Medical aid in dying in the United States

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Medical aid in dying is an end-of-life medical practice in which a mentally capable, terminally ill adult with less than six months to live may request medication from her or his doctor for self-administration to bring about a peaceful death if her or his suffering becomes unbearable. According to data from the Oregon Health Authority, which publishes annual reports on its first-in-the-nation aid-in-dying law, approximately one third of patients who qualify and receive a prescription never consume the medication.[1]

The Oregon, Washington, Vermont, California and most recently Colorado laws expressly say that, “actions taken in accordance with [the Act] shall not, for any purpose, constitute suicide, assisted suicide, mercy killing or homicide, under the law.” This distinguishes the legal act of medical aid in dying from the act of assisting a suicide, which is explicitly prohibited by statute in 42 states and prohibited by common law in an additional six states and the District of Columbia. Assisted suicide is prohibited in every state where medical aid in dying is authorized.[2]

History

Glucksberg v. Washington

Dr. Harold Glucksberg, along with four other physicians, three terminally ill patients, and Compassion and Dying, brought a case against the state of Washington for banning assisted suicide. The case was filed in District Court in 1994.

Following a series of appeals, the U.S. Supreme Court decided in 1997 in a unanimous decision to uphold Washington’s ban. They cited the Due Process Clause and argued that assisted suicide isn’t guaranteed as a fundamental liberty protected by due process. The case allowed individual states to decide independently on the medical aid-in-dying issue. It set the stage for legislative efforts on the state level.

States where aid in dying is authorized

California

In 1992, the group Californians against Human Suffering proposed Proposition 161 to allow patients with less than six months to live the right to receive assistance from physicians in dying. This proposition offered more safeguards against abuse by physicians than Washington’s Initiative 119, such as special protections for patients in nursing facilities. This measure failed to pass with 46 percent of the vote.[3]

Subsequent efforts were tried to pass assisted death legalization through the California State Legislature in 1999, 2005 and 2006, all of which failed. The California legislature passed the California End of Life Option Act, a bill legalizing the practice in September 2015, and the bill was signed into law by Governor Jerry Brown on October 5, 2015, making California the fifth state to authorize medical aid in dying and the second to do so through the legislature. The Act began implementation on June 9, 2016. [4][5] The law went into effect in June 2016.[6]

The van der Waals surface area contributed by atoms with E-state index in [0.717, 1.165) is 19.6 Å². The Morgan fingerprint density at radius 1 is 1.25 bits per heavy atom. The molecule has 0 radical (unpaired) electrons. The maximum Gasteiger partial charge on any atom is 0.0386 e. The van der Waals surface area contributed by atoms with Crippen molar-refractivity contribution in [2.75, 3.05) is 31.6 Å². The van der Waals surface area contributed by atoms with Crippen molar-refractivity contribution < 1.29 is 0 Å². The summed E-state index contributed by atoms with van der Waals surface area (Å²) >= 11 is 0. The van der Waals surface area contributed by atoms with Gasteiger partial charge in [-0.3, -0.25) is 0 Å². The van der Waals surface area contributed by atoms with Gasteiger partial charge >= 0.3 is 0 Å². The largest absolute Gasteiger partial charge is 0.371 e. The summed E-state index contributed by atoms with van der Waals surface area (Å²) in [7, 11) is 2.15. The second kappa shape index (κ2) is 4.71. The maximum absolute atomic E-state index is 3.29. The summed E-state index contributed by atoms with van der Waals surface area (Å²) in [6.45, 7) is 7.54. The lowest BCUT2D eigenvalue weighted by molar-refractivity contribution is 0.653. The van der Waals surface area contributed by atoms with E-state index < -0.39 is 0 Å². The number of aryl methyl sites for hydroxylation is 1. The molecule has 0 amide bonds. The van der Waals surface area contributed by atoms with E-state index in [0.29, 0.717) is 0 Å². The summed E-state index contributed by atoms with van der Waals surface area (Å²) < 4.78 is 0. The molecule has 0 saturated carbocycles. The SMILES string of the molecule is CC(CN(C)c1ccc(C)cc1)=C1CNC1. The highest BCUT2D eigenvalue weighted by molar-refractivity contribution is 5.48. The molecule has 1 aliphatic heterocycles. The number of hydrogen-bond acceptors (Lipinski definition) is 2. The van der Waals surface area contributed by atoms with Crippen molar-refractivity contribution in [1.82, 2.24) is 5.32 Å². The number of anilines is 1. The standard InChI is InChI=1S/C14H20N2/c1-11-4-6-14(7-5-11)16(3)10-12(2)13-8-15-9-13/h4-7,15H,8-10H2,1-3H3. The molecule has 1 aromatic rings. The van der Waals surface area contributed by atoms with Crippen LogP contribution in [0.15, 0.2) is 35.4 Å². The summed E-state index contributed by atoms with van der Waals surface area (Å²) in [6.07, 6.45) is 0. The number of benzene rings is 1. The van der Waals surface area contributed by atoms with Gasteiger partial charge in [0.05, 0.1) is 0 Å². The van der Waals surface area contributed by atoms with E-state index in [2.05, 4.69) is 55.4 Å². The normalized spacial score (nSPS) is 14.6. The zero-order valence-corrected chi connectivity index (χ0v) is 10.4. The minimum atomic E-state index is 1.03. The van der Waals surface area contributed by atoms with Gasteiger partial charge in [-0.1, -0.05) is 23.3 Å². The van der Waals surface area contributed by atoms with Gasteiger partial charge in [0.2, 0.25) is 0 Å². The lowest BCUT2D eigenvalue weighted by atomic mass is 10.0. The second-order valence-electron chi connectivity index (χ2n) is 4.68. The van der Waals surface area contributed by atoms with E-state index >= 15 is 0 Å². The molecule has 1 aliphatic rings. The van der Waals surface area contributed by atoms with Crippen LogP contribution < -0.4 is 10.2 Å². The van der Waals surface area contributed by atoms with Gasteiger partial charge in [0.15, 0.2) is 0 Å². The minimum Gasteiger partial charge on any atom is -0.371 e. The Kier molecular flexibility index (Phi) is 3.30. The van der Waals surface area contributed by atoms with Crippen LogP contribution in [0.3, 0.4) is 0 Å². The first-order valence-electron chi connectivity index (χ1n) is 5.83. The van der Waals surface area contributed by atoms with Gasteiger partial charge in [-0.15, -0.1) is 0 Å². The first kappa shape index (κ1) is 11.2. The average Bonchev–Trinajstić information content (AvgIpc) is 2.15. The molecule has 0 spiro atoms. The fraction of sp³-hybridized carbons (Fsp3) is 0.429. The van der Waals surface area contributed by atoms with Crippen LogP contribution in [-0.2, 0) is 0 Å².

Montana

Aid in dying is legal in Montana through a state supreme court decision. In Baxter v. Montana the Montana Supreme Court ruled in a 5-2 decision that state law allows for terminally ill Montanans to request lethal medication from a physician under existing statutes. The Attorney General of the state of Montana sought an appeal from the Montana Supreme Court, but the court, by a decision of five to two, affirmed the lower court's ruling on the state law. The Court did, however, limit the scope of the decision by not determining if the state's constitution protected the right.[7]

Oregon

Oregon voters first approved the Death with Dignity Act (DWDA) by general election in November 1994 by a margin of 51% to 49%. Ballot Measure 16, a citizen initiative sponsored by Oregon Right to Die Political Action Committee,[8] asked if terminally ill patients with less than 6 months to live should be able to receive a prescription for lethal drugs and included many provisions to protect against misuse, such as two oral requests and a written request from the patient. The patient must also be referred to counseling if a mental illness is suspected.

The law went into effect in October 1997 after an injunction delayed implementation. In November 1997, Measure 51 was placed on the general election ballot to repeal the Act. Voters chose to retain the Act by a margin of 60% to 40%.[9]

Challenges

Lee v. State of Oregon

In December 1994, doctors and patients argued that the DWDA violated the U.S. Constitution’s first and fourteenth amendments in Lee v. Oregon. U.S. District Court Judge Michael Hogan placed a temporary injunction, that he later made permanent, on the Act.

In February 1997, the Ninth Circuit Court of Appeals ruled to dismiss the challenge to the Death with Dignity Act.

Measure 51, Oregon Repeal of Death with Dignity

In 1997, Measure 51 was placed on the November ballot. It failed and 60% of Oregon voters, more than the original 1994 vote, expressed their support for the Death with Dignity Act.

Oregon v. Ashcroft

U.S. Attorney General John Ashcroft issued a directive in 2001 to prevent the Oregon Death With Dignity Act from being implemented. The state of Oregon successfully sued and proceeded with implementation.[10][11]

Vermont

In May 2013, the Vermont Legislature passed the Patient Choice and Control at End of Life Act. Governor Peter Shumlin signed it into law. The law is based on, but is less restrictive than, the Oregon model.[12]